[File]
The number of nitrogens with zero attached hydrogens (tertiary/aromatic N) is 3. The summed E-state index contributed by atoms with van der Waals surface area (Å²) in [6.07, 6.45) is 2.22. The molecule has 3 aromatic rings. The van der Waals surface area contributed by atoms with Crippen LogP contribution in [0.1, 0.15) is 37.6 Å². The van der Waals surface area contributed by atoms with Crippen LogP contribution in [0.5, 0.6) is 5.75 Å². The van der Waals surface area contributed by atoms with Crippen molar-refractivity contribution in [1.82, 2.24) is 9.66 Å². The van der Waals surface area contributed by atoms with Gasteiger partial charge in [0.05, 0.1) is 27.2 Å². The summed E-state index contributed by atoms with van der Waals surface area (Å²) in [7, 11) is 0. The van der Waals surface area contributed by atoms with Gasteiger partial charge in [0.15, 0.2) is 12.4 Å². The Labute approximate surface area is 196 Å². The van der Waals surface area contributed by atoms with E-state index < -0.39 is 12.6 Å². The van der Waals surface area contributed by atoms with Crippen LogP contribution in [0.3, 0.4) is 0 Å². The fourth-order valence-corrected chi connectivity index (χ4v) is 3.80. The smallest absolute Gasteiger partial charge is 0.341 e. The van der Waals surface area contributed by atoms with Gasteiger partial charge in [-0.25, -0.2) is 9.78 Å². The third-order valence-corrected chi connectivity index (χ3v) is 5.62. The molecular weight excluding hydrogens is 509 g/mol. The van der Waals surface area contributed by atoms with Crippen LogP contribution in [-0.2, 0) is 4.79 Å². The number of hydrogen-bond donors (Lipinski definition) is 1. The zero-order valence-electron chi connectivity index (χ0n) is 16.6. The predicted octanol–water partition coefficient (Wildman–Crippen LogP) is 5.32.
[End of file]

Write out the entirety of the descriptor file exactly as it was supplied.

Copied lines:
The number of nitrogens with zero attached hydrogens (tertiary/aromatic N) is 3. The summed E-state index contributed by atoms with van der Waals surface area (Å²) in [6.07, 6.45) is 2.22. The molecule has 3 aromatic rings. The van der Waals surface area contributed by atoms with Crippen LogP contribution in [0.1, 0.15) is 37.6 Å². The van der Waals surface area contributed by atoms with Crippen LogP contribution in [0.5, 0.6) is 5.75 Å². The van der Waals surface area contributed by atoms with Crippen molar-refractivity contribution in [1.82, 2.24) is 9.66 Å². The van der Waals surface area contributed by atoms with Gasteiger partial charge in [0.05, 0.1) is 27.2 Å². The summed E-state index contributed by atoms with van der Waals surface area (Å²) in [7, 11) is 0. The van der Waals surface area contributed by atoms with Gasteiger partial charge in [0.15, 0.2) is 12.4 Å². The Labute approximate surface area is 196 Å². The van der Waals surface area contributed by atoms with E-state index < -0.39 is 12.6 Å². The van der Waals surface area contributed by atoms with Crippen LogP contribution in [0.3, 0.4) is 0 Å². The fourth-order valence-corrected chi connectivity index (χ4v) is 3.80. The smallest absolute Gasteiger partial charge is 0.341 e. The van der Waals surface area contributed by atoms with Gasteiger partial charge in [-0.25, -0.2) is 9.78 Å². The third-order valence-corrected chi connectivity index (χ3v) is 5.62. The molecular weight excluding hydrogens is 509 g/mol. The van der Waals surface area contributed by atoms with Crippen LogP contribution in [-0.2, 0) is 4.79 Å². The number of hydrogen-bond donors (Lipinski definition) is 1. The zero-order valence-electron chi connectivity index (χ0n) is 16.6. The predicted octanol–water partition coefficient (Wildman–Crippen LogP) is 5.32.